Press Conferences

Press Conference by Foreign Minister Taro Kono

Friday, June 7, 2019, 1:40 p.m. Ministry of Foreign Affairs

This is a provisional translation by an external company for reference purpose only.

Opening Remarks

(1) G20 Ministerial Meeting on Trade and Digital Economy

Mr. Taro Kono, Minister for Foreign Affairs: On June 8 and 9, I will attend the G20 Ministerial Meeting on Trade and Digital Economy held in Tsukuba City, Ibaraki Prefecture.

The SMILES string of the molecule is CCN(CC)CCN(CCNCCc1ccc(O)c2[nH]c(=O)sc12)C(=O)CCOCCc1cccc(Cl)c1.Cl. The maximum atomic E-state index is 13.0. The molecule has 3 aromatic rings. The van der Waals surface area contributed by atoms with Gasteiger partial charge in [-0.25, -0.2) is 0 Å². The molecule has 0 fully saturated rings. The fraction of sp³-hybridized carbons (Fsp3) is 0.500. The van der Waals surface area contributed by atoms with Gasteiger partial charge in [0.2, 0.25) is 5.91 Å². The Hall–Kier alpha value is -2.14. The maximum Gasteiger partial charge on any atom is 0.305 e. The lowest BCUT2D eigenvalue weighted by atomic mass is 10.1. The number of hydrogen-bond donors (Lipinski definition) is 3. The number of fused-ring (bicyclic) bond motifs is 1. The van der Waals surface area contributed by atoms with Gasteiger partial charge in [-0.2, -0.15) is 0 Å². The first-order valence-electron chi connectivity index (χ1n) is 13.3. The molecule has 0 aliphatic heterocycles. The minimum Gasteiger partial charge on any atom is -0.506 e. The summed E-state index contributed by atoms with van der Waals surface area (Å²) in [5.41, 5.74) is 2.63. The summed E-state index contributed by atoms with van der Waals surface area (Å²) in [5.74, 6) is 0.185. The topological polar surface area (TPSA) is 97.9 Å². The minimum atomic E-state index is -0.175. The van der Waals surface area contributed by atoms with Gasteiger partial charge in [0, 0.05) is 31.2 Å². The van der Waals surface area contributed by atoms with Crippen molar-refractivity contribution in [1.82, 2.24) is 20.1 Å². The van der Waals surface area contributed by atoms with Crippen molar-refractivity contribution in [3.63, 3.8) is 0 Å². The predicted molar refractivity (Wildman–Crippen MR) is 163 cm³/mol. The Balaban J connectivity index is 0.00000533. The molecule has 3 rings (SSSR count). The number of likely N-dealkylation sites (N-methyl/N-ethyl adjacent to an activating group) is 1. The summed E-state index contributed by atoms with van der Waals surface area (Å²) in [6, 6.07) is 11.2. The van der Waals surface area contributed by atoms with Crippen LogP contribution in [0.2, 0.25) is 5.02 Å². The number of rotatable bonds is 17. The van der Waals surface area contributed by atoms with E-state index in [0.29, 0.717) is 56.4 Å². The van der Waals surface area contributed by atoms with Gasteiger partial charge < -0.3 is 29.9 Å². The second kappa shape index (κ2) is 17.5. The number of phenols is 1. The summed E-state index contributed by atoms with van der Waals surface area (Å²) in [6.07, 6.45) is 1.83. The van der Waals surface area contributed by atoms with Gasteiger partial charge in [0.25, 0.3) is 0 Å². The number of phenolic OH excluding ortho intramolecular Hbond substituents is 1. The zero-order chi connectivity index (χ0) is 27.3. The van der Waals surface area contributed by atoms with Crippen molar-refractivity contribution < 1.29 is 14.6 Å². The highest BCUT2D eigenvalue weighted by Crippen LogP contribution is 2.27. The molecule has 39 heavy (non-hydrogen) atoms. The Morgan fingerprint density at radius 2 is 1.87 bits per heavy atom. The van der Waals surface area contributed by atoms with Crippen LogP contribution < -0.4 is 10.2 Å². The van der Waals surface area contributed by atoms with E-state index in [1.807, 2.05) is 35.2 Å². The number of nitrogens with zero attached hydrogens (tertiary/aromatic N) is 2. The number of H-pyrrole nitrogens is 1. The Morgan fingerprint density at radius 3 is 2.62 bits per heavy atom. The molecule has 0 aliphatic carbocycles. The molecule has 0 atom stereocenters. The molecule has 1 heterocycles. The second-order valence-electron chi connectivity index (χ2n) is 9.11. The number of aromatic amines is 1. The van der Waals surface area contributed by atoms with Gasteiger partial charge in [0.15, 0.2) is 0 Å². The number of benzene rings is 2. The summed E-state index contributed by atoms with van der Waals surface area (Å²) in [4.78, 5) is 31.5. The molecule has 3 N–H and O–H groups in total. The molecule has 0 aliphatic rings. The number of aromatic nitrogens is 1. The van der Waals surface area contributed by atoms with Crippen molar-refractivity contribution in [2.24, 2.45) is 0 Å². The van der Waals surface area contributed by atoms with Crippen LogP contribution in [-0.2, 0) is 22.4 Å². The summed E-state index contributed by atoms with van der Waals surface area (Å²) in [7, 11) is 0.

I understand it is the first time in G20 history that both Trade Ministers Meeting and Digital Economy Ministers Meeting take place at the same time. I feel this reflects the increasing importance of international collaboration on trade matters in response to the growing digital economy. I will serve as the chair for the two sessions on trade: “Current International Trade Situations”, and “Promotion of Trade and Investment that Contribute to Sustainable and Inclusive Growth”. In addition, I will speak on the priority matters on international trade which Japan places importance as the G20 chair country, including the importance of World Trade Organization (WTO) reform. I would like this meeting to lead to the G20 Summit Meeting at the end of the month.